Saturday, September 09, 2006

The Patronage Machine

Today, we have a federal system of Government. There is a national income tax, so the governmental system with the most money is in Washington D.C. It also is the most powerful, accoridng to the Constitution and the Supereme Court's interpretations thereof. So just what is it supposed to do with this money and power? Currently, the idea is Patronage.

What it has Done:

Since the Republicans took Congress in 1994, the stated policy was that Government is no good. The private sector, affected by the "invisible hand" of the market, can always do a better job. And so taxes have been cut, and services privatized. However, the Government is still distorting the market. It does not demand accountability or stringent audits (like a responsible private sector contractor would). In fact, the practices of Congress and the current administration shows that efficency and low costs are not a goal. The goal is patronage. The use of earmarks (where a congressman adds provisions to a bill that basically serves to send money to one of his friends) has ballonned at an astonishing rate. Vast programs have been proposed and initiated that do not work, but do employ Republican donors. A good example of this is the missle defense shield. Every test the Air Force sets up for this program is rigged, and about half the time, they fail. Nonetheless, we are building and investing in a massive deployment of this system. Presuming that the government is a rational actor (a big presumption), the only plausible purpose for rewarding such a failure is to bribe their defense contractor buddies. Who will then donate generously to electoral campaigns

The current crop of Republicans have even downsized the military and sent many former military jobs to contractors. It actually didn't seem like a terrible idea in the 90's. The military can be lumbering and ineffecient, and every soldier knows that its just Uncle Sam footing the bill, and that he can afford it. So cost is often disregarded. But the soldiers do understand following orders. So the right solution was not to privatize, but make officers more accountable on costs. They would then order their subordinates to keep those things in mind. These orders come in handy in a war zone as well. Contractors don't mind working when its quite, but when the bullets fly, it takes a soldier.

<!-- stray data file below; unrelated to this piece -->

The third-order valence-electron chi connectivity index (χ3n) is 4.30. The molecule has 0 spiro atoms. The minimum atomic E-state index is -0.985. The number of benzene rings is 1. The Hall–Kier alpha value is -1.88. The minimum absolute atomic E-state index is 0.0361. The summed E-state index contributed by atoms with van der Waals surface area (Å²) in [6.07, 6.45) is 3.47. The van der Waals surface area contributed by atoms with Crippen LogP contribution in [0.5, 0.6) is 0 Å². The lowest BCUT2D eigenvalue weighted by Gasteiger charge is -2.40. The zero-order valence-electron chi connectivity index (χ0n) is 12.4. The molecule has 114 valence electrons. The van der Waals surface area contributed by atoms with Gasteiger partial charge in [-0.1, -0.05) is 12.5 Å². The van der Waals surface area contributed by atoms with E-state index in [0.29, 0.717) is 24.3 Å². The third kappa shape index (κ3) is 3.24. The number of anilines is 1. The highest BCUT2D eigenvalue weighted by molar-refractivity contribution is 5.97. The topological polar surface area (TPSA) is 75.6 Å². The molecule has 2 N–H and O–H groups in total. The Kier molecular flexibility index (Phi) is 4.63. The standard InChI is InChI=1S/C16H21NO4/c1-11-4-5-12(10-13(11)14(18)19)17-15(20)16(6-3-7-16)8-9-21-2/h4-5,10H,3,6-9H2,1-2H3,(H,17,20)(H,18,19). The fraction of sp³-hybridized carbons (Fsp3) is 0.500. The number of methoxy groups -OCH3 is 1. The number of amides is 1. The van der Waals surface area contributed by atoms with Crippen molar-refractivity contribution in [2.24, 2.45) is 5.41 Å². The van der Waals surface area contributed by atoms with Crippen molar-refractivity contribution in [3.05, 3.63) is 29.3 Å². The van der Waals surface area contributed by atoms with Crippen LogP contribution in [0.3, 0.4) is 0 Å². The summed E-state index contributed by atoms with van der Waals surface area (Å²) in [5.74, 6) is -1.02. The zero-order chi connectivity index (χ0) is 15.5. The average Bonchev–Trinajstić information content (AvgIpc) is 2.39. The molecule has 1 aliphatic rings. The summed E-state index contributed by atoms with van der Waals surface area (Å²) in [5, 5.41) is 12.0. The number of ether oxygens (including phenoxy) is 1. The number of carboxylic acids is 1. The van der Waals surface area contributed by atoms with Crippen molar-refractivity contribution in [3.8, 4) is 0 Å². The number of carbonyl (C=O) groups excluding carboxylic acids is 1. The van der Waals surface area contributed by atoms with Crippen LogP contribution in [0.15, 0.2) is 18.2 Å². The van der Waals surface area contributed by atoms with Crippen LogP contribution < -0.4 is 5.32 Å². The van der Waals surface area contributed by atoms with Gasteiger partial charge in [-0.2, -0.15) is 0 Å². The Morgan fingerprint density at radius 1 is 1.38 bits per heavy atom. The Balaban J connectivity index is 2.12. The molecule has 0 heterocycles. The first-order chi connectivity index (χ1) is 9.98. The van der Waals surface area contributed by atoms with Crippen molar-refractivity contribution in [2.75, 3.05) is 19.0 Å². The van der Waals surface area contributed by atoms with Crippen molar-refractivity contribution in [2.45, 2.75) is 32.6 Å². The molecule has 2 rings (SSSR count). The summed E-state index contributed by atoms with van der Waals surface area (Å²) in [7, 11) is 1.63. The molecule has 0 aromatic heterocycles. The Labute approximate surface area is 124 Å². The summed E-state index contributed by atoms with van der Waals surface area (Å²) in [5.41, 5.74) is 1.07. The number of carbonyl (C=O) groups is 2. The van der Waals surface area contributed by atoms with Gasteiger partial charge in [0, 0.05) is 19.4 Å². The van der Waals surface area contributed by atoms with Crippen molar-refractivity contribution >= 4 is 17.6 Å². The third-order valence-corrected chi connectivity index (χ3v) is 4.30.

So when our soldiers went to Iraq, so did the contractors. And they needed massive pay raises to work in the war environment. Suddenly, these "savings" became losses. It also became huge profits for the politcally connected companies, like Halliburton. Indeed, the US began sponsoring private militas to protect these contractors, since the soldiers were busy. More profits for companies, but still, no efficency.

Another example is health care. When someone had the idea to reform Medicare, the Republicans didn't examine the system and try to devise a way to deliver the most care for the least cost to the US taxpayer. Instead, the forbid the government to act efficently by negotiating for drug prices. It allows deceptive and confusing advertising for competing drug plans. It encouraged private sector bureacracy and paperwork. Why? Because there were big companies, in the pharamaceutical and hospital industry, that wanted a big injection of taxpayer money to boost their bottom line.

This is patronage government. By the party, for the friends of the party, in order to keep the election campaigns of the party filled.

The professional nature of the government burecracy was created to avoid the problems of patronage. Certainly, the top positions are always open to the friends of the politcal party, and especially to the friends of a victorious president. But the actual employees, the people who run the system through fair weather and foul, have to pass certain tests to get their job. They are also "professionalized," so to speak, in that they will work for the U.S. people and the citizenry instead of the political ledaer of the moment. In practice, they often work in their own interests, in order to make their own job easier. The solution to that is to demand higher standards and better management. The "privitization" of these jobs just ensures one thing: that the people running the programs care about profit most of all.

The private sector cares about profit. That is the reason for its existence. To make money. All other concerns are secondary. Even if a bureacrat is lazy, he can't pad his bills. And without oversight, which is woefully lacking in the current government, the privatized worker can be lazy as well. But by permitting these false invoices, the patronage machine continues.

A government of patronage is the enemy of any patriot. It is not wrong to ask for good government. Every citizen should ask no less. But the current Republican refrain is that government is no good and it can't be trusted. They then go out and prove this to be the case by delibertly subverting good government in order to provide patronage. The hold no hearings to investigate the corruption, but instead participate (see Delay, Cunningham, etc.).

There is only so much money the government has to spend. This money can go to worthy projects that help build a stronger nation ready for the challenges of the coming years. Or it can go into the pockets of the wealthy and corrupt. The current Republican Party has choosen the later. Congressmen hold lavish parties for their cronies, and buy gilded commodes out of the Palace of Versailles. And the patronage machine rolls on.

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